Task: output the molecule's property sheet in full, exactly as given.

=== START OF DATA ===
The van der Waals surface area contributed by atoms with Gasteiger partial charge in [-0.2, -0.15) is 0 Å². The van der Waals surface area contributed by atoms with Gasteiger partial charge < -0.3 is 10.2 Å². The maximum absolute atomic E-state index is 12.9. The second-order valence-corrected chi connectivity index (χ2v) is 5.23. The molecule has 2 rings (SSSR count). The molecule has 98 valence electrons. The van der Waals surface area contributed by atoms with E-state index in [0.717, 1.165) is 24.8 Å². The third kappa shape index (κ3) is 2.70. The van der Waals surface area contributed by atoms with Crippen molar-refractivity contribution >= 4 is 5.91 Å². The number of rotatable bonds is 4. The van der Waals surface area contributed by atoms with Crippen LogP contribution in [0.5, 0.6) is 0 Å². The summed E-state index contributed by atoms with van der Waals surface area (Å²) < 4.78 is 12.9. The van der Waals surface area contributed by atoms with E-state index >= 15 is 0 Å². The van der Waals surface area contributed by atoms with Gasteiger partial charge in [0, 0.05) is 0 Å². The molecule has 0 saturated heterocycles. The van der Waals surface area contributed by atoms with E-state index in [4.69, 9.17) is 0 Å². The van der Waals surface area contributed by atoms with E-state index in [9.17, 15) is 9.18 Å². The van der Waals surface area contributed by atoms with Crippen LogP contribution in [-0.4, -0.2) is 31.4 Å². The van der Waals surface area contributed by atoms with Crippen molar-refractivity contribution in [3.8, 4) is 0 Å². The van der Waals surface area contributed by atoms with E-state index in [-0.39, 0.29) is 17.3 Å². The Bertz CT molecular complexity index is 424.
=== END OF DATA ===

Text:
The van der Waals surface area contributed by atoms with Gasteiger partial charge in [-0.2, -0.15) is 0 Å². The van der Waals surface area contributed by atoms with Gasteiger partial charge < -0.3 is 10.2 Å². The maximum absolute atomic E-state index is 12.9. The second-order valence-corrected chi connectivity index (χ2v) is 5.23. The molecule has 2 rings (SSSR count). The molecule has 98 valence electrons. The van der Waals surface area contributed by atoms with E-state index in [0.717, 1.165) is 24.8 Å². The third kappa shape index (κ3) is 2.70. The van der Waals surface area contributed by atoms with Crippen molar-refractivity contribution >= 4 is 5.91 Å². The number of rotatable bonds is 4. The van der Waals surface area contributed by atoms with Crippen LogP contribution in [0.5, 0.6) is 0 Å². The summed E-state index contributed by atoms with van der Waals surface area (Å²) < 4.78 is 12.9. The van der Waals surface area contributed by atoms with E-state index >= 15 is 0 Å². The van der Waals surface area contributed by atoms with Gasteiger partial charge in [0, 0.05) is 0 Å². The molecule has 0 saturated heterocycles. The van der Waals surface area contributed by atoms with E-state index in [4.69, 9.17) is 0 Å². The van der Waals surface area contributed by atoms with E-state index in [9.17, 15) is 9.18 Å². The van der Waals surface area contributed by atoms with Crippen LogP contribution in [-0.4, -0.2) is 31.4 Å². The van der Waals surface area contributed by atoms with Crippen molar-refractivity contribution in [3.8, 4) is 0 Å². The van der Waals surface area contributed by atoms with E-state index in [-0.39, 0.29) is 17.3 Å². The Bertz CT molecular complexity index is 424.